David Amar is an artist and designer who has a storyteller’s approach, with an interest in layering the moments of a table. Here with the David table there is a central basket that hangs hidden below the middle, which is revealed as the table opens up. The fruit seems not just to be a weight that is carried on the table but as a tension force that’s pulling it together and balancing it out, especially when it is open and becomes an ensemble of four smaller interdependent one legged tables. Perhaps this is a deconstruction but I also see it as a poetic reconstruction.
May 15th, 2012 _ 0 comments _
December 14th, 2011 _ 1 comment _
Concerned with understanding and creating the design process, David Amar has created this table for which I can find no title but will call the OuLiPo table. OuLiPo means “Ouvroir de Littérature Potentielle”, or workshop for potential Literature, (it is coincidentally the name of this blog’s template). OuLiPo is group of well known mathematicians and writers that give themselves rules by which they create a piece of writing. By following these rules unexpected pieces of work are created where the underlying pattern augments it’s beauty, what we commonly know as poetry. This methodology is what inspire David Amar and lead to this extraordinary result of following a given creative process.
May 17th, 2011 _ 0 comments _
Star of the show in Bon Marché at the moment is the misleadingly simple Arco table Nomad, designed by Jorre Van Ast. The first thing that I noticed about it was it’s pencil style legs with screw threads at the top for joining them to the table top. Normally this table top would need to be thick and heavy but when you stand over it the table top appears to be impossibly thin. Then look at it from a distance or sit down beside it and the sublime simple 3D bulge of it’s underbelly reveals itself. As you move around it the changes in direction of the lines in the oak veneer bring out this curve, without this it would be tricky to understand how the bump bulges. I imagine that while you’re sitting by this table your hands would spend quite a while stroking it’s underbelly.
It’s construction is pure woodsman rocket science. The legs are made of ash and the core is a cellulose honeycomb with balsa and poplar wood, and finally the aforementioned perfectly curved oak veneer. Tough and light, this highly mobile table has just the right measure of non-ostentatious sophistication for urbanites on the move.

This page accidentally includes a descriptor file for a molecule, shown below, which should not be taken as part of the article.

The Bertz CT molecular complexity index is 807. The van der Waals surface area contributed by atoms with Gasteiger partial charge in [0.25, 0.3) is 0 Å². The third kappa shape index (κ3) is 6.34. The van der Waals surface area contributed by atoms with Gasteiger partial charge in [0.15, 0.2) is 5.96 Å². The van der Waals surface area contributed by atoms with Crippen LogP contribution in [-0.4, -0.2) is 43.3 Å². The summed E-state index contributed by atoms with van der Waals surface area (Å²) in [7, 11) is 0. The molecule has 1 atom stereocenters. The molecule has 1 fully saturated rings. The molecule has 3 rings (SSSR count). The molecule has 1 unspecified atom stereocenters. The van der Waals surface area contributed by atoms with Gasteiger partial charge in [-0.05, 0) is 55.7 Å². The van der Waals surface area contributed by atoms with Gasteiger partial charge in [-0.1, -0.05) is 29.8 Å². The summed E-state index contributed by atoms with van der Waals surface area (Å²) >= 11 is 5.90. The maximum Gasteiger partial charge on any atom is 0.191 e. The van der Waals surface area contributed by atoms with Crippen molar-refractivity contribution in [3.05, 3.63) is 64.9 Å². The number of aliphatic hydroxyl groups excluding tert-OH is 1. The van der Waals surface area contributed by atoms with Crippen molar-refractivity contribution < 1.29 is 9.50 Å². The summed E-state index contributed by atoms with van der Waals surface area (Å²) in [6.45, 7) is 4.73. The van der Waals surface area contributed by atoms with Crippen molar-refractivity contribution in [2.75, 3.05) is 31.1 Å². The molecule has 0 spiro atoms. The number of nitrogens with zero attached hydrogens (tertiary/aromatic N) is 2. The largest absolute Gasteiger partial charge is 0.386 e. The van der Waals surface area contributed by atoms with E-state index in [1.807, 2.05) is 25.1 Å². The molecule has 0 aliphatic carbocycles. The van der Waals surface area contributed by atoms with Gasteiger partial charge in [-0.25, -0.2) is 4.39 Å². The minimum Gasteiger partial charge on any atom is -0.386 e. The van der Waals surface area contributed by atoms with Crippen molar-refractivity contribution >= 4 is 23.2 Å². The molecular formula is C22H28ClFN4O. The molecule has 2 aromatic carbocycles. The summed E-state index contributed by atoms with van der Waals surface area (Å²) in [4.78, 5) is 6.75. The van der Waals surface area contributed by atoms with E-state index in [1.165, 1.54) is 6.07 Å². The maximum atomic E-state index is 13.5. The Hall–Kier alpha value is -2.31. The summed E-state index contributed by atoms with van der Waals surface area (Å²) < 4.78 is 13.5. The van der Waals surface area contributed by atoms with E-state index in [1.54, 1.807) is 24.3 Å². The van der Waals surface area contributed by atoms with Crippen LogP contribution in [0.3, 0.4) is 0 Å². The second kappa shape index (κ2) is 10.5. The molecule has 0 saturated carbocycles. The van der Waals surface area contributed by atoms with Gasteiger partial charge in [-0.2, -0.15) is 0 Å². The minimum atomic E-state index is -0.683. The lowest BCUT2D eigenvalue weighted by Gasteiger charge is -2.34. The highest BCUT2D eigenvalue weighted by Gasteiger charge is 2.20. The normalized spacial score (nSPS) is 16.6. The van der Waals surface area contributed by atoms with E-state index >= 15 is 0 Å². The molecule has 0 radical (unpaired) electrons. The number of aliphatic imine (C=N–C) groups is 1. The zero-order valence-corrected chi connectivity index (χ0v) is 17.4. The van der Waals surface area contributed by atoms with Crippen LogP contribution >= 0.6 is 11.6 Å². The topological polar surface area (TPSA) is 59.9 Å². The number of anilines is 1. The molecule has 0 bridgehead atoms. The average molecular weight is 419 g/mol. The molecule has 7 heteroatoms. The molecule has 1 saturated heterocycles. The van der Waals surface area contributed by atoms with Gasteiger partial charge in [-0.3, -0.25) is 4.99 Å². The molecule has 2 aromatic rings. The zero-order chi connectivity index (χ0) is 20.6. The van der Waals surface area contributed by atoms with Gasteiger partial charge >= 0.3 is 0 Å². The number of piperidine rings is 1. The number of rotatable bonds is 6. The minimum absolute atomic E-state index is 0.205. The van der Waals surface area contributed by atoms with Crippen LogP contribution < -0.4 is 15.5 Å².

May 10th, 2011 _ 0 comments _
Ai Weiwei is a Chinese artist, architect and activist who is probably best known for the Olympic bird’s nest stadium in Beijing that he designed with Herzog and de Meuron. This week he will have an important opening in the Lisson gallery in London . Unfortunately he is unlikely to attend as he has been “disappeared” by the Chinese authorities since April the 3rd. This is not the first time that this has happened, after a previous disappearance he required brain surgery as a result of his beatings. Many of Ai Weiwei’s entourage have also vanished.
His father Ai Quing was a much loved Chinese poet. At the age of one his family were sent to a labour camp for 16 years after Ai Quing and his wife were denounced for rightist activities. When he was twenty four years old Ai Weiwei went to New York only returning to Beijing when his father was ill. His father said to him when he was dying ,”China is your country, you don’t have to be polite.” These words were taken to heart. Like his father before him he has brought together politics and art. China, it’s people and their culture, is most central to his oeuvre. He takes a traditional element of Chinese culture, then rebuilds it through contemporary eyes.
The “furniture” series is crafted from valuable tables from the Ming and Quing dynasties. These were originally built using carpentry techniques where the pieces of wood are slotted together like a 3D puzzle. Daring to operate on such highly charged historical objects ,he had them taken apart by Chinese master craftsmen. Then he reconfigured them using the same joinery principles, creating new objects. Something that appears impossible because it defies expectations, yet highly plausible through it’s expert craftsmanship and a rich visual language.
These challenges to traditional space, is more about potential that certitudes and such is the fate of Ai Weiwei.